FPI / July 11, 2019
President Donald Trump planned on July 11 to announce he would sign an executive order to ensure that a citizenship question is included in the 2020 Census.
The citizenship question has not been asked on the full Census since 1950.
Most recently, the U.S. Supreme Court voted 5-4 to block the addition of the citizenship question on the upcoming Census.
About 67 percent of American voters support a citizenship question, a new Harvard/Harris Poll found.
The survey found that 59 percent of blacks and 55 percent of Hispanics are in favor of asking on the Census if U.S. residents are American citizens or not.
The poll found that 72 percent of white Americans, nearly 90 percent of Republican voters, 63 percent of swing voters, and 64 percent to 69 percent of working-class Americans favor the citizenship question.
Democrats insist that putting the citizenship question back on the Census is a racially-motivated move.
House Speaker Nancy Pelosi said the citizenship question is designed to “make America white again.”
A video by the Washington Post on the citizenship question’s impact on congressional districting admits that adding the question to the Census would give more power to rural America, rather than major coastal metropolitan regions where the vast majority of illegal immigrants reside.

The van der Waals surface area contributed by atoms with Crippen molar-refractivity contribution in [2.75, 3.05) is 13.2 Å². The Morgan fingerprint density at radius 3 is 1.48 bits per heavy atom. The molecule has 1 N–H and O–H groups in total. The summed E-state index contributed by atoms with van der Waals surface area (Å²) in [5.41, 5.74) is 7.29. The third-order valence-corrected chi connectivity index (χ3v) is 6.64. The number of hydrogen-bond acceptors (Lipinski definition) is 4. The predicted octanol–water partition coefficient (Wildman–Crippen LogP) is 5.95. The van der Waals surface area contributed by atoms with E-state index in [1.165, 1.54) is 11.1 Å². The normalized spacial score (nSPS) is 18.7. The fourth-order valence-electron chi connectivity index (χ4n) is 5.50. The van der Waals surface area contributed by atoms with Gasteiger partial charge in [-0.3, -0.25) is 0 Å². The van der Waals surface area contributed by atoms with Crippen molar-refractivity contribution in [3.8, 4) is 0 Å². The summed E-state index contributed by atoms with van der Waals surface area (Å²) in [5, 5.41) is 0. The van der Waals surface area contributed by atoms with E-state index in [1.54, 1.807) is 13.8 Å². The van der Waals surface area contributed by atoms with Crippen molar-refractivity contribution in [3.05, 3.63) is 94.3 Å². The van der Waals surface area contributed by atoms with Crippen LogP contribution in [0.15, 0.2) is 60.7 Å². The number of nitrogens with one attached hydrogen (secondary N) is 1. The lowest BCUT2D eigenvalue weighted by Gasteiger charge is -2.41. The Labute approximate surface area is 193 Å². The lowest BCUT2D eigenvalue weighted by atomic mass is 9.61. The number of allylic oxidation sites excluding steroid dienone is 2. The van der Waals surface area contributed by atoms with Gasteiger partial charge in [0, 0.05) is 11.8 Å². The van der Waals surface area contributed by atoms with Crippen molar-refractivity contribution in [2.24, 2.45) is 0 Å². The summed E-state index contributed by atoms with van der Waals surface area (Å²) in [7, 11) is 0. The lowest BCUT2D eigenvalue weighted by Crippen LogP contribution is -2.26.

In a column for Breitbart News, Kris Kobach, a U.S. Senate candidate in Kansas, explained why the citizenship question on the 2020 Census is paramount to restoring electoral fairness in congressional districting:
“Aside from the obvious fact that every sovereign nation ought to know how many citizens it has, there are even more important reasons to know this information. The very principle of one person, one vote, is at stake.
“Right now, congressional districts are drawn up simply based on the number of warm bodies in each district. Not only are legal aliens counted, but illegal aliens are counted too. As a result, citizens in a district with lots of illegal aliens have more voting power than citizens in districts with few illegal aliens.
“Think of it this way. There are about 710,000 people in each congressional district. But, if half of the district is made up of illegal aliens, then there are only 355,000 citizens in the district. The value of each citizen’s vote in such a district is twice as high.”
FPI, Free Press International